Chick-fil-A and LGBT movement: an example of dialogue that works

I'm always on the lookout for concrete examples of real dialogue in action. A friend forwarded this story to me from The Huffington Post: "Dan and Me: My Coming Out as a Friend of Dan Cathy and Chick-fil-A." The story is not only inspirational, but proof that dialogue can work amid the deepest of divisions.

Shane L. Windmeyer is an out, 40-year-old gay man and the executive director of Campus Pride, a leading national organization for LGBT and ally college students. The organization was actively protesting against Chick-fil-A for its anti-LGBT stance and funding. On Aug. 10, Windmeyer received a surprise phone call from Dan Cathy, Chick-fil-A's president and COO. The phone call became the springboard for a surprising dialogue between the two men.

Cathy had never entered into such a dialogue with any member of the LGBT community. Windmeyer described their interactions as "awkward at times but always genuine and kind." Cathy never once asked Campus Pride to stop their protests:

On the contrary, Dan listened intently to our concerns and the real-life accounts from youth about the negative impact that Chick-fil-A was having on campus climate and safety at colleges across the country. He was concerned about an incident last fall where a fraternity was tabling next to the Chick-fil-A restaurant on campus. Whenever an out gay student on campus would walk past the table, the fraternity would chant, "We love Chick-fil-A," and then shout anti-gay slurs at the student. Dan sought first to understand, not to be understood. He confessed that he had been naïve to the issues at hand and the unintended impact of his company's actions.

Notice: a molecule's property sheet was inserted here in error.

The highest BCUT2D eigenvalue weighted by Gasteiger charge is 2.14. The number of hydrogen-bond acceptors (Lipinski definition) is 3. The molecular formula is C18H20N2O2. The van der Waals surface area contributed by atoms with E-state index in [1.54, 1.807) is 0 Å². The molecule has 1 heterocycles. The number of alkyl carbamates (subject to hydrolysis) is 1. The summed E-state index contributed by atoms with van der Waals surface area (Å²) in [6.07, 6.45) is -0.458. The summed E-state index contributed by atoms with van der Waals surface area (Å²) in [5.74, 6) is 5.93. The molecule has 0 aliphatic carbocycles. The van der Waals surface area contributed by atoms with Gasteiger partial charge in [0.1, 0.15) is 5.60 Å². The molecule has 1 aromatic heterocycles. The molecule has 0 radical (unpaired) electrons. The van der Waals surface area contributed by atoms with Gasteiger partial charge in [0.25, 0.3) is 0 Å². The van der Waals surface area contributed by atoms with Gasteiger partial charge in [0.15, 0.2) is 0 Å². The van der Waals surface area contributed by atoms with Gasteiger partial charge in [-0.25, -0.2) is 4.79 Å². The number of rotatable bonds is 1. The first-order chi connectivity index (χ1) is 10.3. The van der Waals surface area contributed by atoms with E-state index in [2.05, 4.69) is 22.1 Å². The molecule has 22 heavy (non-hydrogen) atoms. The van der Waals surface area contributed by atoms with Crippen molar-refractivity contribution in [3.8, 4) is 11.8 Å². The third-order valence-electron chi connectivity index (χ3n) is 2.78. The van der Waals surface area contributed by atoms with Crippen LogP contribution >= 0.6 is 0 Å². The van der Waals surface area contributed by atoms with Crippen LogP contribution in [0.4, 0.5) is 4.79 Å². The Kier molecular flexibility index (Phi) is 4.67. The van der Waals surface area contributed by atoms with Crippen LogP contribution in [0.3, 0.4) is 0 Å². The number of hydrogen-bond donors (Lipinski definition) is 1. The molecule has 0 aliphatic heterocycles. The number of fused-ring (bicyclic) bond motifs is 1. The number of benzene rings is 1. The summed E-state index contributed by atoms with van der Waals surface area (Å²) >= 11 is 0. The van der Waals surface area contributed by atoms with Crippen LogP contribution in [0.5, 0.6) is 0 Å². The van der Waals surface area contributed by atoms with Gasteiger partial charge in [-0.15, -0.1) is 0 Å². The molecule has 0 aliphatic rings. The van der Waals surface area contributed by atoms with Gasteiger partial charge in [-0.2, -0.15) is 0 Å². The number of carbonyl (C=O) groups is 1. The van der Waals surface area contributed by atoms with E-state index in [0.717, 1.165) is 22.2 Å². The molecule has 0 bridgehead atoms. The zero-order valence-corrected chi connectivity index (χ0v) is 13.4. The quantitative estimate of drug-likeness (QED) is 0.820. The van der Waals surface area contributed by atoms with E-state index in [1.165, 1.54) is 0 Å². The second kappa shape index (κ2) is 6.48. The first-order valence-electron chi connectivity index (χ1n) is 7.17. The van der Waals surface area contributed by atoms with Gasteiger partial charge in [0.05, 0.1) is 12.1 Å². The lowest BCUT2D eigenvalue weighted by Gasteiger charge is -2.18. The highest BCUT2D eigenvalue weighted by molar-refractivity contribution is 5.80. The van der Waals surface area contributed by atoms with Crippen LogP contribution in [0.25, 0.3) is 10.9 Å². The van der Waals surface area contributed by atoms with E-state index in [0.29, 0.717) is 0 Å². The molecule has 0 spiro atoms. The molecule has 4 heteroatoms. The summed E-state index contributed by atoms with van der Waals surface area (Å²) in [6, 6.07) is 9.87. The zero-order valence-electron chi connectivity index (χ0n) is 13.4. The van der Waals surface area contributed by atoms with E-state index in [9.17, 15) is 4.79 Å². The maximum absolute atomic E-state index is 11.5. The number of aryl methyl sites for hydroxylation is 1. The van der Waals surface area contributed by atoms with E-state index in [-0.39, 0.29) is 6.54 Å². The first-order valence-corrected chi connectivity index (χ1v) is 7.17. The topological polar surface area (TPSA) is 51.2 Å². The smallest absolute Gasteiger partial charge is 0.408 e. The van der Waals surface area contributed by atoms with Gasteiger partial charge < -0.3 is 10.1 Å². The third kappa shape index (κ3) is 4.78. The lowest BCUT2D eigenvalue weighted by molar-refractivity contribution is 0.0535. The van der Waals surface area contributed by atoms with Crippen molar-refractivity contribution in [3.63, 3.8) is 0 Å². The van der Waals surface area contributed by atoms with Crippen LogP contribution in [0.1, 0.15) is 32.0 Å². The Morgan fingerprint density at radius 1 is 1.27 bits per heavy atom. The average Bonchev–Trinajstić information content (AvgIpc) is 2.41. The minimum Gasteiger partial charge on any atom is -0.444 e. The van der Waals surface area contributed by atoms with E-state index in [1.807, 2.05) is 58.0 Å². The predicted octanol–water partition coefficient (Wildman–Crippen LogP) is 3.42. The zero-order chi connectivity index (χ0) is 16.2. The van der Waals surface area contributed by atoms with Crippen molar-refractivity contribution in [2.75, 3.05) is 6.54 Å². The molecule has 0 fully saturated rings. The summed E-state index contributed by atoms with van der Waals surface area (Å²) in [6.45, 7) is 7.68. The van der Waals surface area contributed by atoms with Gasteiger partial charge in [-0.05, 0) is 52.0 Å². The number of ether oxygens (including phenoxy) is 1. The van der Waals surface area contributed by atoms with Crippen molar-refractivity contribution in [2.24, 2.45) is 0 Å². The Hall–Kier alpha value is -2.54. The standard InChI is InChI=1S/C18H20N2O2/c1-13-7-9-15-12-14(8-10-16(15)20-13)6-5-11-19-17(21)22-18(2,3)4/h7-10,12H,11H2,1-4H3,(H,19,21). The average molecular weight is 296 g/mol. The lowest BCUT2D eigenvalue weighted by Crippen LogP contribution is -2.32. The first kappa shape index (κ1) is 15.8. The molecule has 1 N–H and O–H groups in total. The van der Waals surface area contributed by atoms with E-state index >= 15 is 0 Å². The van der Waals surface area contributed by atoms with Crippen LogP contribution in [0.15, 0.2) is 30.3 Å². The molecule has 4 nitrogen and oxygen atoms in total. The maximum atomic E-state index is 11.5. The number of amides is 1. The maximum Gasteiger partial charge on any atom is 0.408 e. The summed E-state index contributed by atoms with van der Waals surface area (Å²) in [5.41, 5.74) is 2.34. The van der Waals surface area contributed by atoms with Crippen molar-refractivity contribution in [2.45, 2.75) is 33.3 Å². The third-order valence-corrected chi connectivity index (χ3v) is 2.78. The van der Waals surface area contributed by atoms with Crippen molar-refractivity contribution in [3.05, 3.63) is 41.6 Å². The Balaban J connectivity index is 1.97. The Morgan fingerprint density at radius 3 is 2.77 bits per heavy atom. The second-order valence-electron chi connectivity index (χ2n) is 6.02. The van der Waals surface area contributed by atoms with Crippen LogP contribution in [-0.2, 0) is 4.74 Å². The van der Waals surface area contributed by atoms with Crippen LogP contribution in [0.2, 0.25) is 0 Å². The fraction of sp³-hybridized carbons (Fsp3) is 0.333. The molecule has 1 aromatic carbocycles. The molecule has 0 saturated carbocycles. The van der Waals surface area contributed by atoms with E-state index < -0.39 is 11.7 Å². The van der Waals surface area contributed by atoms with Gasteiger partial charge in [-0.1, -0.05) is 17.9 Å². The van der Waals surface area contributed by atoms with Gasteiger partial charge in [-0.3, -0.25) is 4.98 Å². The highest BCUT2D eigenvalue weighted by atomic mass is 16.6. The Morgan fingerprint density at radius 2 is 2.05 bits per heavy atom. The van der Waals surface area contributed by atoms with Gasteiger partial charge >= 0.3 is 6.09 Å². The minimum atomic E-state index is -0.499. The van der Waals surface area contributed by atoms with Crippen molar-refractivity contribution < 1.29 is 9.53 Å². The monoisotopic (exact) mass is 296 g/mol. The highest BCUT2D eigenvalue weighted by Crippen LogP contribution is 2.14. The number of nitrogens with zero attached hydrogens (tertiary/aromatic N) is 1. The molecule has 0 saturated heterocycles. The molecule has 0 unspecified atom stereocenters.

As the dialogue progressed, both men grew in their commitment to better understand the other, to find common ground if possible, and to build respect. In the process, they "learned about each other as people with opposing views, not as opposing people."

Throughout the conversations Dan expressed a sincere interest in my life, wanting to get to know me on a personal level. He wanted to know about where I grew up, my faith, my family, even my husband, Tommy. In return, I learned about his wife and kids and gained an appreciation for his devout belief in Jesus Christ and his commitment to being "a follower of Christ" more than a "Christian." Dan expressed regret and genuine sadness when he heard of people being treated unkindly in the name of Chick-fil-a -- but he offered no apologies for his genuine beliefs about marriage.

And in that we had great commonality: We were each entirely ourselves. We both wanted to be respected and for others to understand our views. Neither of us could -- or would -- change. It was not possible. We were different but in dialogue. That was progress.

Cathy "expanded his world without abandoning it," calling the experience "the blessing of growth." Windmeyer experienced the same grace, and summed it up beautifully:

In the end, it is not about eating (or eating a certain chicken sandwich). It is about sitting down at a table together and sharing our views as human beings, engaged in real, respectful, civil dialogue. Dan would probably call this act the biblical definition of hospitality. I would call it human decency. So long as we are all at the same table and talking, does it matter what we call it or what we eat?

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